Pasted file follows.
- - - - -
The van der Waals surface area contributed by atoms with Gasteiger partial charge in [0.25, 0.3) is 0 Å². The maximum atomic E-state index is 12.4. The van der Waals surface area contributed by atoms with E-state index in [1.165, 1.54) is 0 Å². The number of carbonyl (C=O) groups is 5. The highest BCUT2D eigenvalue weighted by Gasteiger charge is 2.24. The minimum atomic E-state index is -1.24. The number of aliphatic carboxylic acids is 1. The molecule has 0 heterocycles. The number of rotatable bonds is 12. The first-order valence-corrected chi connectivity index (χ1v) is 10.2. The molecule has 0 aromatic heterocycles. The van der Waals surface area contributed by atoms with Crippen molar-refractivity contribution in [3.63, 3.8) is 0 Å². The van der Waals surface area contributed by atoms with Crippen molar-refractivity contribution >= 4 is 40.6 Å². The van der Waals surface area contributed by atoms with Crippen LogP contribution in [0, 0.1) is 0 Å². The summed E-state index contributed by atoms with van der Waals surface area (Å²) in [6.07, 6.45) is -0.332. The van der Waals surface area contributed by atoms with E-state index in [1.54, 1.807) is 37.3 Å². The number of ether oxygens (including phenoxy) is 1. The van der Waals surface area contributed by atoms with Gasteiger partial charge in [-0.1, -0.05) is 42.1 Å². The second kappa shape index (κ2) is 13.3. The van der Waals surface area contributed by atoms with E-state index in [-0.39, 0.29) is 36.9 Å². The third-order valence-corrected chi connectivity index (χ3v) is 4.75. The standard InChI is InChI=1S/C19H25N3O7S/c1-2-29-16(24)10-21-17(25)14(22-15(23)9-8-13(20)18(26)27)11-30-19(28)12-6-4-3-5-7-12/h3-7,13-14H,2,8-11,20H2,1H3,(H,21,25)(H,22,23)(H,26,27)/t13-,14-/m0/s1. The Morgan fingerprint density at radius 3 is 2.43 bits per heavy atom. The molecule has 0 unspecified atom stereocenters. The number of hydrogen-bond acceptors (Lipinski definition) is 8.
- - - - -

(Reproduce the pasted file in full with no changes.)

The van der Waals surface area contributed by atoms with Gasteiger partial charge in [0.25, 0.3) is 0 Å². The maximum atomic E-state index is 12.4. The van der Waals surface area contributed by atoms with E-state index in [1.165, 1.54) is 0 Å². The number of carbonyl (C=O) groups is 5. The highest BCUT2D eigenvalue weighted by Gasteiger charge is 2.24. The minimum atomic E-state index is -1.24. The number of aliphatic carboxylic acids is 1. The molecule has 0 heterocycles. The number of rotatable bonds is 12. The first-order valence-corrected chi connectivity index (χ1v) is 10.2. The molecule has 0 aromatic heterocycles. The van der Waals surface area contributed by atoms with Crippen molar-refractivity contribution in [3.63, 3.8) is 0 Å². The van der Waals surface area contributed by atoms with Crippen molar-refractivity contribution >= 4 is 40.6 Å². The van der Waals surface area contributed by atoms with Crippen LogP contribution in [0, 0.1) is 0 Å². The summed E-state index contributed by atoms with van der Waals surface area (Å²) in [6.07, 6.45) is -0.332. The van der Waals surface area contributed by atoms with E-state index in [1.54, 1.807) is 37.3 Å². The number of ether oxygens (including phenoxy) is 1. The van der Waals surface area contributed by atoms with Gasteiger partial charge in [-0.1, -0.05) is 42.1 Å². The second kappa shape index (κ2) is 13.3. The van der Waals surface area contributed by atoms with E-state index in [-0.39, 0.29) is 36.9 Å². The third-order valence-corrected chi connectivity index (χ3v) is 4.75. The standard InChI is InChI=1S/C19H25N3O7S/c1-2-29-16(24)10-21-17(25)14(22-15(23)9-8-13(20)18(26)27)11-30-19(28)12-6-4-3-5-7-12/h3-7,13-14H,2,8-11,20H2,1H3,(H,21,25)(H,22,23)(H,26,27)/t13-,14-/m0/s1. The Morgan fingerprint density at radius 3 is 2.43 bits per heavy atom. The molecule has 0 unspecified atom stereocenters. The number of hydrogen-bond acceptors (Lipinski definition) is 8.